Toby Joseph

Lesson 5: The Changer – Self-Discovery


Acknowledge that a precondition to becoming drug and alcohol free is deciding to take the first step.


Conduct a personal assessment of what is “won” and what is “lost” by ridding oneself of addictive behaviors and habits.

The Changer

This role is referred to as the “magician” in the traditional hero’s journey.  It’s a place of self-awareness.  This is the stage where you realize you possess the strength and wisdom necessary to bring about change.  These are qualities you had all along, but the act of the journey reveals them to you.  This is the place of realization and revelation.

Making Choices -- Getting Grounded

“It’s about being human and the choices that we’re making in harmony or out of harmony with the natural cycle of things.”  Toby Tafoya Joseph

“I wandered aimlessly, from place to place, woman to woman, experience to experience.”           Toby Tafoya Joseph

Toby has spent several years trying to find himself.  He has made dramatic changes in his life—which he largely attributes to making a conscious choice to become—and stay—sober and drug free.   His choice forced him to sacrifice many “pleasurable” aspects of his life, even if the “pleasures” he experienced from “partying hard” were illusory and eventually took their toll on his closest relationships and sense of well-being.  In the process of confronting the debilitating aspects of his addiction, Toby also discovered the desire and motivation to make the necessary changes to gain control over his life.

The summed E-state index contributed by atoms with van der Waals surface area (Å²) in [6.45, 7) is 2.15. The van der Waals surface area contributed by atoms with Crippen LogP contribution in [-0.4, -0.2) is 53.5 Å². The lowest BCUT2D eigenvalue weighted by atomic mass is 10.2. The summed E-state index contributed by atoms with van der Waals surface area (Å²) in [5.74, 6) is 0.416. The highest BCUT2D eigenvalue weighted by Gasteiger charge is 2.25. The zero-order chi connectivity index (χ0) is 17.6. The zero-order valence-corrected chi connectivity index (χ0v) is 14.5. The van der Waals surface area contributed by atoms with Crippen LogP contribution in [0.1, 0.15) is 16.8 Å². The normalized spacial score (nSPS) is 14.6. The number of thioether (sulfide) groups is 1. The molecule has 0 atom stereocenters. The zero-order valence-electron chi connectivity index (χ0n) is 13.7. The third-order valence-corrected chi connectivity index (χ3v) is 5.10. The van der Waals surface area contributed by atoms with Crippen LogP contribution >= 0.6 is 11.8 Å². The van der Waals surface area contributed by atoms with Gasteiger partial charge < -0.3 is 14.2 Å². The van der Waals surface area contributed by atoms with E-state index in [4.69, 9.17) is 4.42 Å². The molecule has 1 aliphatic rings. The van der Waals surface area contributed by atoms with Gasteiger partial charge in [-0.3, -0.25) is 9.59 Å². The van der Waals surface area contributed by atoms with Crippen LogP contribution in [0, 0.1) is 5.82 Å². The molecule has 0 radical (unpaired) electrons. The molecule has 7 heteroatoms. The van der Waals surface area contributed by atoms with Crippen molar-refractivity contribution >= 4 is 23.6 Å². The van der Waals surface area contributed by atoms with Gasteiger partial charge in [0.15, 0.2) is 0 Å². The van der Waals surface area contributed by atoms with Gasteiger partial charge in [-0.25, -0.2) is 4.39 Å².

To Drink, Or Not to Drink

I knew I wanted something better.  I knew what I didn’t want.  I didn’t want to be drunk.  I didn’t want to be angry.”

Toby Tafoya Joseph

Where is your personal comfort zone?  What would you lose if you stopped drinking and/or using drugs?  What would you gain from leading a sober, drug-free existence?  If you made a list of pros and cons….how would these lists compare?

The following are lists of consequences taken from Toby’s own life.  Using this chart as a guide, construct your own columns of “wins” and “losses.”  Each list can be as long as necessary to reveal the personal consequences of your life choices.

“Wins” of Drinking

Angry feeling go away for awhile.

My friends Jim Beam and Jack Daniels keep me company.

Helps me forget my personal trauma.

Have exciting adventures

“Womanizing” and partying.

Lets me live in a comfortable “fog.”

“Wins” of Not Drinking

Have a successful marriage relationship.

Ceremony (not booze) helps me control my anger.

Not having a gun pointed at my face.

Being a faithful husband and loving father.


Courage to go back to school.

Becoming a role model.

“Losses” of Drinking

Failed marriage.

Becoming a convicted felon.

Creating situations where my life is threatened.

Feeling that life “sucks.”

Having to undergo treatment several times.

Feeling depressed unless I’m drunk or high.

Feeling afraid to be the “real me.”

“Losses” of Not Drinking

Ending a marriage to maintain my sobriety.

Struggling to find new ways to solve my problems.

Having to face my responsibilities (e.g., 6 paternity tests)

Giving up old drinking buddies.

Being alone.


Keeping “score” of your wins and losses can be an exercise you repeat from time to time.  Add each new achievement or triumph to the “win” column.  Comparing your lists over time gives you evidence of progress toward your desired goals.